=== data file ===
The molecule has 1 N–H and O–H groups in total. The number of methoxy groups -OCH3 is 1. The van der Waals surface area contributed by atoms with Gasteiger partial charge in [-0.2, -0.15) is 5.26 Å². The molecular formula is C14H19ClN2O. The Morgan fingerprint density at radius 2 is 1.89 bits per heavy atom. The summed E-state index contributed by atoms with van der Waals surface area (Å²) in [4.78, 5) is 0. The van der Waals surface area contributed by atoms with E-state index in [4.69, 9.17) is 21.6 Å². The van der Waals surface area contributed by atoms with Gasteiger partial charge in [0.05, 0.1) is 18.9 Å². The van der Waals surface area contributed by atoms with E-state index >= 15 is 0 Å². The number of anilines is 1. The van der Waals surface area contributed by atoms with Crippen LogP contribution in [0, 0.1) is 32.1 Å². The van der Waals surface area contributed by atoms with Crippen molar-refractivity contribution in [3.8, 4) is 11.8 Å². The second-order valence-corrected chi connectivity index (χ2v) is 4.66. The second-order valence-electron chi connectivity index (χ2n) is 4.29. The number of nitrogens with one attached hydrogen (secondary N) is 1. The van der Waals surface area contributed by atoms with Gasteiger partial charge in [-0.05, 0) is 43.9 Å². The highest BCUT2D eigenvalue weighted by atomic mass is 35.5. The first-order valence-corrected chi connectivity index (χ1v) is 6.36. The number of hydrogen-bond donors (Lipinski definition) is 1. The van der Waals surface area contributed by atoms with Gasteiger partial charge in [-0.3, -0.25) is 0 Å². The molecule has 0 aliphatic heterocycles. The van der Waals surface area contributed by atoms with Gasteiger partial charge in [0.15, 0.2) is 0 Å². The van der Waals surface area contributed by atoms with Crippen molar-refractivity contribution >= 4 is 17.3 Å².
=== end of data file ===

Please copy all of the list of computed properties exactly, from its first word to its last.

The molecule has 1 N–H and O–H groups in total. The number of methoxy groups -OCH3 is 1. The van der Waals surface area contributed by atoms with Gasteiger partial charge in [-0.2, -0.15) is 5.26 Å². The molecular formula is C14H19ClN2O. The Morgan fingerprint density at radius 2 is 1.89 bits per heavy atom. The summed E-state index contributed by atoms with van der Waals surface area (Å²) in [4.78, 5) is 0. The van der Waals surface area contributed by atoms with E-state index in [4.69, 9.17) is 21.6 Å². The van der Waals surface area contributed by atoms with Gasteiger partial charge in [0.05, 0.1) is 18.9 Å². The van der Waals surface area contributed by atoms with E-state index >= 15 is 0 Å². The number of anilines is 1. The van der Waals surface area contributed by atoms with Crippen LogP contribution in [0, 0.1) is 32.1 Å². The van der Waals surface area contributed by atoms with Crippen molar-refractivity contribution in [3.8, 4) is 11.8 Å². The second-order valence-corrected chi connectivity index (χ2v) is 4.66. The second-order valence-electron chi connectivity index (χ2n) is 4.29. The number of nitrogens with one attached hydrogen (secondary N) is 1. The van der Waals surface area contributed by atoms with Gasteiger partial charge in [-0.05, 0) is 43.9 Å². The highest BCUT2D eigenvalue weighted by atomic mass is 35.5. The first-order valence-corrected chi connectivity index (χ1v) is 6.36. The number of hydrogen-bond donors (Lipinski definition) is 1. The van der Waals surface area contributed by atoms with Gasteiger partial charge in [-0.3, -0.25) is 0 Å². The molecule has 0 aliphatic heterocycles. The van der Waals surface area contributed by atoms with Gasteiger partial charge in [0.15, 0.2) is 0 Å². The van der Waals surface area contributed by atoms with Crippen molar-refractivity contribution >= 4 is 17.3 Å².